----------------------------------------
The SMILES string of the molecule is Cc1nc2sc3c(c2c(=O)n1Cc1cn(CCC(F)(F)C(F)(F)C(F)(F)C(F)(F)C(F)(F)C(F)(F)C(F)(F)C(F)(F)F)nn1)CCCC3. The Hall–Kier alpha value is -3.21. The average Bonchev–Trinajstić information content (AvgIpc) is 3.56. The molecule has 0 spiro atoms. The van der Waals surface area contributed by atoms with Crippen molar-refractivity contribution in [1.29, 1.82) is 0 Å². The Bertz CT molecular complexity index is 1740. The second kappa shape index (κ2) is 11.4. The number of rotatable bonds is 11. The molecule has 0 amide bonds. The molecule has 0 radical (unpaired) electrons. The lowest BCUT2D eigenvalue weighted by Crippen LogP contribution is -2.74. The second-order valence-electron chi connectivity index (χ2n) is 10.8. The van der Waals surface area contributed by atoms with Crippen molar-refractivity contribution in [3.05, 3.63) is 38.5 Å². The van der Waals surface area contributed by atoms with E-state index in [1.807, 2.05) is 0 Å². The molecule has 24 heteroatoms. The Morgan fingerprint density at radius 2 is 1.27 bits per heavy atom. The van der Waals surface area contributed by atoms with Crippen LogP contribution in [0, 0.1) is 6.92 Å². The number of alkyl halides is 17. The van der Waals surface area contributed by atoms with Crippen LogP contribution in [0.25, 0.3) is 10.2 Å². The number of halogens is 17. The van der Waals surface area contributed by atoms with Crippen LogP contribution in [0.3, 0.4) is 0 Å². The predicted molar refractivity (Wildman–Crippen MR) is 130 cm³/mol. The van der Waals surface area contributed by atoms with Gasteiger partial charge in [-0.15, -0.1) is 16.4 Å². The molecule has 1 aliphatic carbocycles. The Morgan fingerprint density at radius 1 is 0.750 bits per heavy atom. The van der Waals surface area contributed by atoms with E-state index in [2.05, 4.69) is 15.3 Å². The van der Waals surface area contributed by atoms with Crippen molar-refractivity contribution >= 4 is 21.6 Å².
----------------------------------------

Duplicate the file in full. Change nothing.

The SMILES string of the molecule is Cc1nc2sc3c(c2c(=O)n1Cc1cn(CCC(F)(F)C(F)(F)C(F)(F)C(F)(F)C(F)(F)C(F)(F)C(F)(F)C(F)(F)F)nn1)CCCC3. The Hall–Kier alpha value is -3.21. The average Bonchev–Trinajstić information content (AvgIpc) is 3.56. The molecule has 0 spiro atoms. The van der Waals surface area contributed by atoms with Crippen molar-refractivity contribution in [1.29, 1.82) is 0 Å². The Bertz CT molecular complexity index is 1740. The second kappa shape index (κ2) is 11.4. The number of rotatable bonds is 11. The molecule has 0 amide bonds. The molecule has 0 radical (unpaired) electrons. The lowest BCUT2D eigenvalue weighted by Crippen LogP contribution is -2.74. The second-order valence-electron chi connectivity index (χ2n) is 10.8. The van der Waals surface area contributed by atoms with Crippen molar-refractivity contribution in [3.05, 3.63) is 38.5 Å². The van der Waals surface area contributed by atoms with E-state index in [1.807, 2.05) is 0 Å². The molecule has 24 heteroatoms. The Morgan fingerprint density at radius 2 is 1.27 bits per heavy atom. The van der Waals surface area contributed by atoms with Crippen LogP contribution in [0, 0.1) is 6.92 Å². The number of alkyl halides is 17. The van der Waals surface area contributed by atoms with Crippen LogP contribution in [0.25, 0.3) is 10.2 Å². The number of halogens is 17. The van der Waals surface area contributed by atoms with Crippen LogP contribution in [0.3, 0.4) is 0 Å². The predicted molar refractivity (Wildman–Crippen MR) is 130 cm³/mol. The van der Waals surface area contributed by atoms with Gasteiger partial charge in [-0.15, -0.1) is 16.4 Å². The molecule has 1 aliphatic carbocycles. The Morgan fingerprint density at radius 1 is 0.750 bits per heavy atom. The van der Waals surface area contributed by atoms with E-state index in [2.05, 4.69) is 15.3 Å². The van der Waals surface area contributed by atoms with Crippen molar-refractivity contribution >= 4 is 21.6 Å².